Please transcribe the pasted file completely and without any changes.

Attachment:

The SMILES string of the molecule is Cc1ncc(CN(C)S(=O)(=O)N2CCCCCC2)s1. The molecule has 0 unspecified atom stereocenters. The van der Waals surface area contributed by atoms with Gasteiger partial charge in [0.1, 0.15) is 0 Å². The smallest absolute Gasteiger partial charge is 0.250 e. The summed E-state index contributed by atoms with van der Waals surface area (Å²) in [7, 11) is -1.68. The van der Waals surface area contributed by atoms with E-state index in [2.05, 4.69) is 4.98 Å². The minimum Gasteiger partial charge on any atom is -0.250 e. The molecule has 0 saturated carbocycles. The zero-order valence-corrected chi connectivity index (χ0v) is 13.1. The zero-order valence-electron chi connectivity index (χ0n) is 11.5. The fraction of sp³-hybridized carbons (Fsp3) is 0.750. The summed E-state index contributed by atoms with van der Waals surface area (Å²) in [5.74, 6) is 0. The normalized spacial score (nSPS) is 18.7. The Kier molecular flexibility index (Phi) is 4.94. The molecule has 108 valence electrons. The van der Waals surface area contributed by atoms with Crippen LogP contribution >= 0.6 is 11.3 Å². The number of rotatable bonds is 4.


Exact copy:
The SMILES string of the molecule is Cc1ncc(CN(C)S(=O)(=O)N2CCCCCC2)s1. The molecule has 0 unspecified atom stereocenters. The van der Waals surface area contributed by atoms with Gasteiger partial charge in [0.1, 0.15) is 0 Å². The smallest absolute Gasteiger partial charge is 0.250 e. The summed E-state index contributed by atoms with van der Waals surface area (Å²) in [7, 11) is -1.68. The van der Waals surface area contributed by atoms with E-state index in [2.05, 4.69) is 4.98 Å². The minimum Gasteiger partial charge on any atom is -0.250 e. The molecule has 0 saturated carbocycles. The zero-order valence-corrected chi connectivity index (χ0v) is 13.1. The zero-order valence-electron chi connectivity index (χ0n) is 11.5. The fraction of sp³-hybridized carbons (Fsp3) is 0.750. The summed E-state index contributed by atoms with van der Waals surface area (Å²) in [5.74, 6) is 0. The normalized spacial score (nSPS) is 18.7. The Kier molecular flexibility index (Phi) is 4.94. The molecule has 108 valence electrons. The van der Waals surface area contributed by atoms with Crippen LogP contribution >= 0.6 is 11.3 Å². The number of rotatable bonds is 4.